1908: The Year that Cars Crossed the Globe

As the 20th century dawned, the future of the automobile was in serious doubt. Known for being cranky and unsafe, one critic derided it as “the most fragile and capricious thing on earth.” But early enthusiasts knew the skeptics were wrong. To prove it, they launched a race around the world in 1908 to show what motor-driven vehicles were capable of. In 1908 most Americans had never seen an automobile. There were no highways and almost no paved roads. Buggy trails and railroad tracks were the state-of -the-art in transportation infrastructure. The idea of circumventing the globe in a “horseless carriage” was regarded as the height of insanity. VINTAGE: See more vintage and Brass Era cars on BoldRide! Nonetheless, on February 12, 1908, six cars from four countries (one from Italy, one from Germany, and three from France) set off westward from New York City. Their destination was Paris, 22,000 miles away. (Arrangements were made to ship those who made it to the west coast to Siberia by steamer).

1908: The Year that Cars Crossed the Globe

PHOTOS: See images of the 1904 De Dion-Bouton Model ADL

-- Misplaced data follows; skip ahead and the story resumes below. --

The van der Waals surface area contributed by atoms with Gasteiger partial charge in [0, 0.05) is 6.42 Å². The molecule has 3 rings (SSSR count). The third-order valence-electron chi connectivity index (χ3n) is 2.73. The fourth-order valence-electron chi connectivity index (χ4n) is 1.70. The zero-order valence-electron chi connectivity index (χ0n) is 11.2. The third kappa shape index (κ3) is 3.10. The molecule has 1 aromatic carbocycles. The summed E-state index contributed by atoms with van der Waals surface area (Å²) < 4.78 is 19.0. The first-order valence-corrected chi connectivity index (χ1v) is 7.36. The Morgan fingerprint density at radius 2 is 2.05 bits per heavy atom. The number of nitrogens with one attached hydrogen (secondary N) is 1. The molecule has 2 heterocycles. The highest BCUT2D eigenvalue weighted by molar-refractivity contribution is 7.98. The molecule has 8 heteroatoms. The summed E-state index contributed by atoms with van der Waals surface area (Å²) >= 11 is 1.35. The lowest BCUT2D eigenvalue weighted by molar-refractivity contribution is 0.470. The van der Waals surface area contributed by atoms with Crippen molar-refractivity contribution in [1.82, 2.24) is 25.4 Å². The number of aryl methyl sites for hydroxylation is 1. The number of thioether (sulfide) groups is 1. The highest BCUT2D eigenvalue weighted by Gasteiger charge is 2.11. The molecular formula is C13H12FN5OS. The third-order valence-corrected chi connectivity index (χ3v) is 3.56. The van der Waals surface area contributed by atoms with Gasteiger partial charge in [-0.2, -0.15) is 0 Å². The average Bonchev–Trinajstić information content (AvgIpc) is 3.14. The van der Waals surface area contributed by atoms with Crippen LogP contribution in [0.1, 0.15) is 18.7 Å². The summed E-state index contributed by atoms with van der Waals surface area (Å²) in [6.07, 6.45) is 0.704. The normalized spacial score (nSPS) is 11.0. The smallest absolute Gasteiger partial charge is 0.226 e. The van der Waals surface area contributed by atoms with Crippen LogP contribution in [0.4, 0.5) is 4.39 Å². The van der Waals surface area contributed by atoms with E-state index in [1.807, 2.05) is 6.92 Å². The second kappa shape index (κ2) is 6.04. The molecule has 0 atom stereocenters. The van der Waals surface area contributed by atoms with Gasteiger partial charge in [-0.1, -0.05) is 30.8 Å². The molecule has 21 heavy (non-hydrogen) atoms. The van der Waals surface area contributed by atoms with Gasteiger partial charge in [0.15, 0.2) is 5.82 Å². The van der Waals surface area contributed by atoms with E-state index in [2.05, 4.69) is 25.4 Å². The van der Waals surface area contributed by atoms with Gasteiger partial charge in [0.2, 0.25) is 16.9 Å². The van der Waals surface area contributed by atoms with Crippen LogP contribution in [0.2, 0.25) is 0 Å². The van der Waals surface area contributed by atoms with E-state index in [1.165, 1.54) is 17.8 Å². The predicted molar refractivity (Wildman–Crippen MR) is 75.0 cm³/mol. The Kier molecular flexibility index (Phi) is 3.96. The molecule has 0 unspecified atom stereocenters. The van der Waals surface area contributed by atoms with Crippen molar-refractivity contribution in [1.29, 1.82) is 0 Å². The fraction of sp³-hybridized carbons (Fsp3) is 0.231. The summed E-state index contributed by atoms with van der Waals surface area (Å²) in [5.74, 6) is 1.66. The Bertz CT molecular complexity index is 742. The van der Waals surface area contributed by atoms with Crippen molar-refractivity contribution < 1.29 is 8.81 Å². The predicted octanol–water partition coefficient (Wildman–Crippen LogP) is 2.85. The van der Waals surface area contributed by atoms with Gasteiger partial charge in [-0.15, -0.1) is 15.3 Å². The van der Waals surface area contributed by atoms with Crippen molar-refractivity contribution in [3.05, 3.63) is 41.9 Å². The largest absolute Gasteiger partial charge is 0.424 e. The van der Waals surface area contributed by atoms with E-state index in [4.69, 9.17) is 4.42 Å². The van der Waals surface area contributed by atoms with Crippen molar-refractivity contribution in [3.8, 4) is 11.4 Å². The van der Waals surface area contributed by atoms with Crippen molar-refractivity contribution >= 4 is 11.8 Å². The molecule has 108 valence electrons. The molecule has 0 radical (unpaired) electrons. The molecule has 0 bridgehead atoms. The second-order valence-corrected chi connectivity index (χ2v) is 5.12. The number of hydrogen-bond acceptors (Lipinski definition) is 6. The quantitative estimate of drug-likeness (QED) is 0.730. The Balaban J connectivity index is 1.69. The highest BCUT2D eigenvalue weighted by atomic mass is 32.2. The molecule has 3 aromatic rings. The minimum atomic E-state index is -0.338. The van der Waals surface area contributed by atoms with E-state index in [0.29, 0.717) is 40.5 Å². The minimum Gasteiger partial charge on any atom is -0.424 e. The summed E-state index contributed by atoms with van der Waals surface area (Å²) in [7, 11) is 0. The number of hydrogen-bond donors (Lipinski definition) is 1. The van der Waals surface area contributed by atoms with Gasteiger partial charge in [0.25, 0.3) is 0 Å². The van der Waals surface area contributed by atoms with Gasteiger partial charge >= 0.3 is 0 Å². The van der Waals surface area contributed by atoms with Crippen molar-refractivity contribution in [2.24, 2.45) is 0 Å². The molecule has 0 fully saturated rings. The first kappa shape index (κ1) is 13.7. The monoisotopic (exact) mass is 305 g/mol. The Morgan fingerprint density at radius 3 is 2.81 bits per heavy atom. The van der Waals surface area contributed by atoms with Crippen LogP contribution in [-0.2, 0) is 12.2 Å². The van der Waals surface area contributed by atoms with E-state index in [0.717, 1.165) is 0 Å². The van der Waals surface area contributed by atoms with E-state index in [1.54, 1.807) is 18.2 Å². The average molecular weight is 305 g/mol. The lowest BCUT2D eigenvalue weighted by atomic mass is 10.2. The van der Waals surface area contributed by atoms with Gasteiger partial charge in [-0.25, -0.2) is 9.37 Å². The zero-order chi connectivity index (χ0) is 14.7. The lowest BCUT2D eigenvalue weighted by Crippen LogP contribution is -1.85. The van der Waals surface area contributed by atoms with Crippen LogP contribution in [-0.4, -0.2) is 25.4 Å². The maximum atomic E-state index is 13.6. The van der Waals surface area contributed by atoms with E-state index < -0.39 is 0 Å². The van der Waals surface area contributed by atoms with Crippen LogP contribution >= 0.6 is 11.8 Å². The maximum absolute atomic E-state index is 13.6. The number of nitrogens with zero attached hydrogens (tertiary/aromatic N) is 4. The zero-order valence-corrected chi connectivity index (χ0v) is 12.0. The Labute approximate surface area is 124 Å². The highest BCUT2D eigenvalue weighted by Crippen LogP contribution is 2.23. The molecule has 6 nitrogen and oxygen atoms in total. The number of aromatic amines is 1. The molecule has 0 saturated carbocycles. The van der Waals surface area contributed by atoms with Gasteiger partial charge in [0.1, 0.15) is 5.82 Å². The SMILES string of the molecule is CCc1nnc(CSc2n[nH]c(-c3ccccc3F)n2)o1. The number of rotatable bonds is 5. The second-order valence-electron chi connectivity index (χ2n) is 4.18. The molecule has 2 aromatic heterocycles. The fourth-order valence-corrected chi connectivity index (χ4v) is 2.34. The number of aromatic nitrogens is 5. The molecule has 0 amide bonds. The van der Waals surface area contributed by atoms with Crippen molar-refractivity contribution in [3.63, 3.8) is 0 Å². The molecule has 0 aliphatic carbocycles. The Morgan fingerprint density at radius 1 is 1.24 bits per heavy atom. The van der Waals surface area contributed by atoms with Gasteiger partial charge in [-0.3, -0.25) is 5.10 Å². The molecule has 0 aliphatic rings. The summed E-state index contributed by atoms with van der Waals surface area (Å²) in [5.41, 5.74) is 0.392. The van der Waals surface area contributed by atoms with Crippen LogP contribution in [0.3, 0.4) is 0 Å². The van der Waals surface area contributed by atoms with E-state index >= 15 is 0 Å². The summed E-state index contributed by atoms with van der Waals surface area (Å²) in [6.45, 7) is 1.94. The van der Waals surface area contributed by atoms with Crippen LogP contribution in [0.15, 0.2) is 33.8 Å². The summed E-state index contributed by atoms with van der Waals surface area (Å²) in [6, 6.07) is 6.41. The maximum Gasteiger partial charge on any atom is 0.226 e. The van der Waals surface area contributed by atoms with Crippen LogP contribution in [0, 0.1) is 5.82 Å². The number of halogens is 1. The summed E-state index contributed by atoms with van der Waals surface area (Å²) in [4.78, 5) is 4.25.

Few people thought that the competitors would ever be heard from again. They were proven wrong when the Thomas Flyer (a 1907 Thomas Model 35), driven by Americans, pulled into San Francisco 41 days later. On its way, the car had to slog through rivers of mud, do battle with angry bulls, and drive on the ties of railroad tracks for hundreds of miles. But it crossed the United States in the dead of winter, making it the first automobile to do so. After arriving in Siberia, the competitors crossed frozen tundra, deserts, and treacherous mountain passes, sometimes only traveling a few feet a day. Months later, Parisians looked in amazement as the Flyer entered their city on July 30, 1908. It was declared the winner, with German and Italian teams placed in second and third. Americans rejoiced, the critics were silenced, and a new era was born. The world would never be the same. RELATED: See more images of French cars on BoldRide! Photo Credit: George Grantham Bain Collection

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